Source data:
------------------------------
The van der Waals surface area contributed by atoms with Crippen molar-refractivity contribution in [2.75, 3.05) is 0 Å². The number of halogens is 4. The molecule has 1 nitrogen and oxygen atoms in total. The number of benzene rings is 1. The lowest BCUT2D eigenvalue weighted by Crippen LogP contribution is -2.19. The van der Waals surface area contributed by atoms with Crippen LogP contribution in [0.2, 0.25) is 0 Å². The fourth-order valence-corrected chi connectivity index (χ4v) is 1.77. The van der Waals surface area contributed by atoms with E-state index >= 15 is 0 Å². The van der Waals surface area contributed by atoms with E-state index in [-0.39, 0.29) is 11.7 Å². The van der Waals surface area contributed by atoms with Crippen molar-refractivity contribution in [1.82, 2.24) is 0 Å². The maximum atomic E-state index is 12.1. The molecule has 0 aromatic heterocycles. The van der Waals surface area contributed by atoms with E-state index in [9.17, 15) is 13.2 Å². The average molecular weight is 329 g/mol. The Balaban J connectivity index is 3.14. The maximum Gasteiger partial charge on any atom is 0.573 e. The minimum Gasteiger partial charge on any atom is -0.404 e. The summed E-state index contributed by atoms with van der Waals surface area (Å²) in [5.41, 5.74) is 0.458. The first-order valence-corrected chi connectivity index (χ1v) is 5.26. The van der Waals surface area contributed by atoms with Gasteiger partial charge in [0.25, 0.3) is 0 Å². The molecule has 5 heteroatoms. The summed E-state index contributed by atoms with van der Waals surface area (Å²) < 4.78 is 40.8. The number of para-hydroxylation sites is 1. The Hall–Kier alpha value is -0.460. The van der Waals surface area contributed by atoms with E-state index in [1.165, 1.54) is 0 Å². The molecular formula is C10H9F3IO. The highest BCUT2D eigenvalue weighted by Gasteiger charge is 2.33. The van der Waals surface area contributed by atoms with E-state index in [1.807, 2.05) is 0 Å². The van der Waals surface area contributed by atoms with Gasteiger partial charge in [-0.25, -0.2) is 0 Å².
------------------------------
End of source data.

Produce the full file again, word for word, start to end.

The van der Waals surface area contributed by atoms with Crippen molar-refractivity contribution in [2.75, 3.05) is 0 Å². The number of halogens is 4. The molecule has 1 nitrogen and oxygen atoms in total. The number of benzene rings is 1. The lowest BCUT2D eigenvalue weighted by Crippen LogP contribution is -2.19. The van der Waals surface area contributed by atoms with Crippen LogP contribution in [0.2, 0.25) is 0 Å². The fourth-order valence-corrected chi connectivity index (χ4v) is 1.77. The van der Waals surface area contributed by atoms with E-state index >= 15 is 0 Å². The van der Waals surface area contributed by atoms with E-state index in [-0.39, 0.29) is 11.7 Å². The van der Waals surface area contributed by atoms with Crippen molar-refractivity contribution in [1.82, 2.24) is 0 Å². The maximum atomic E-state index is 12.1. The molecule has 0 aromatic heterocycles. The van der Waals surface area contributed by atoms with E-state index in [9.17, 15) is 13.2 Å². The average molecular weight is 329 g/mol. The Balaban J connectivity index is 3.14. The maximum Gasteiger partial charge on any atom is 0.573 e. The minimum Gasteiger partial charge on any atom is -0.404 e. The summed E-state index contributed by atoms with van der Waals surface area (Å²) in [5.41, 5.74) is 0.458. The first-order valence-corrected chi connectivity index (χ1v) is 5.26. The van der Waals surface area contributed by atoms with Gasteiger partial charge in [0.25, 0.3) is 0 Å². The molecule has 5 heteroatoms. The summed E-state index contributed by atoms with van der Waals surface area (Å²) < 4.78 is 40.8. The number of para-hydroxylation sites is 1. The Hall–Kier alpha value is -0.460. The van der Waals surface area contributed by atoms with E-state index in [1.165, 1.54) is 0 Å². The molecular formula is C10H9F3IO. The highest BCUT2D eigenvalue weighted by Gasteiger charge is 2.33. The van der Waals surface area contributed by atoms with E-state index in [1.807, 2.05) is 0 Å². The van der Waals surface area contributed by atoms with Gasteiger partial charge in [-0.25, -0.2) is 0 Å².